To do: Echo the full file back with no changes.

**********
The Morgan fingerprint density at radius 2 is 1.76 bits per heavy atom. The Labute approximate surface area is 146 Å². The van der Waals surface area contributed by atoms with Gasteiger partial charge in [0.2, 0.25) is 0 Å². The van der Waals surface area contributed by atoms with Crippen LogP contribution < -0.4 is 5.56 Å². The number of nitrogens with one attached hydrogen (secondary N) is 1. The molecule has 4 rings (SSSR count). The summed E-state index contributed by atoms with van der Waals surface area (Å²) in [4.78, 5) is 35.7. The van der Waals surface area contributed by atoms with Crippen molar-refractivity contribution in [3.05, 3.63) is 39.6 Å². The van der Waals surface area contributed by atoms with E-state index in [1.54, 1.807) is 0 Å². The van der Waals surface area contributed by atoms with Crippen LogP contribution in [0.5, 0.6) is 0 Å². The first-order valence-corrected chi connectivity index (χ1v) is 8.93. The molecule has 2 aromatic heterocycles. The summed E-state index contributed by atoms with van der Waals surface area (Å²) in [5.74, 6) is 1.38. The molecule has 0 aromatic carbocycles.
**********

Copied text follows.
The Morgan fingerprint density at radius 2 is 1.76 bits per heavy atom. The Labute approximate surface area is 146 Å². The van der Waals surface area contributed by atoms with Gasteiger partial charge in [0.2, 0.25) is 0 Å². The van der Waals surface area contributed by atoms with Crippen LogP contribution < -0.4 is 5.56 Å². The number of nitrogens with one attached hydrogen (secondary N) is 1. The molecule has 4 rings (SSSR count). The summed E-state index contributed by atoms with van der Waals surface area (Å²) in [4.78, 5) is 35.7. The van der Waals surface area contributed by atoms with Crippen molar-refractivity contribution in [3.05, 3.63) is 39.6 Å². The van der Waals surface area contributed by atoms with E-state index in [1.54, 1.807) is 0 Å². The van der Waals surface area contributed by atoms with Crippen LogP contribution in [0.5, 0.6) is 0 Å². The first-order valence-corrected chi connectivity index (χ1v) is 8.93. The molecule has 2 aromatic heterocycles. The summed E-state index contributed by atoms with van der Waals surface area (Å²) in [5.74, 6) is 1.38. The molecule has 0 aromatic carbocycles.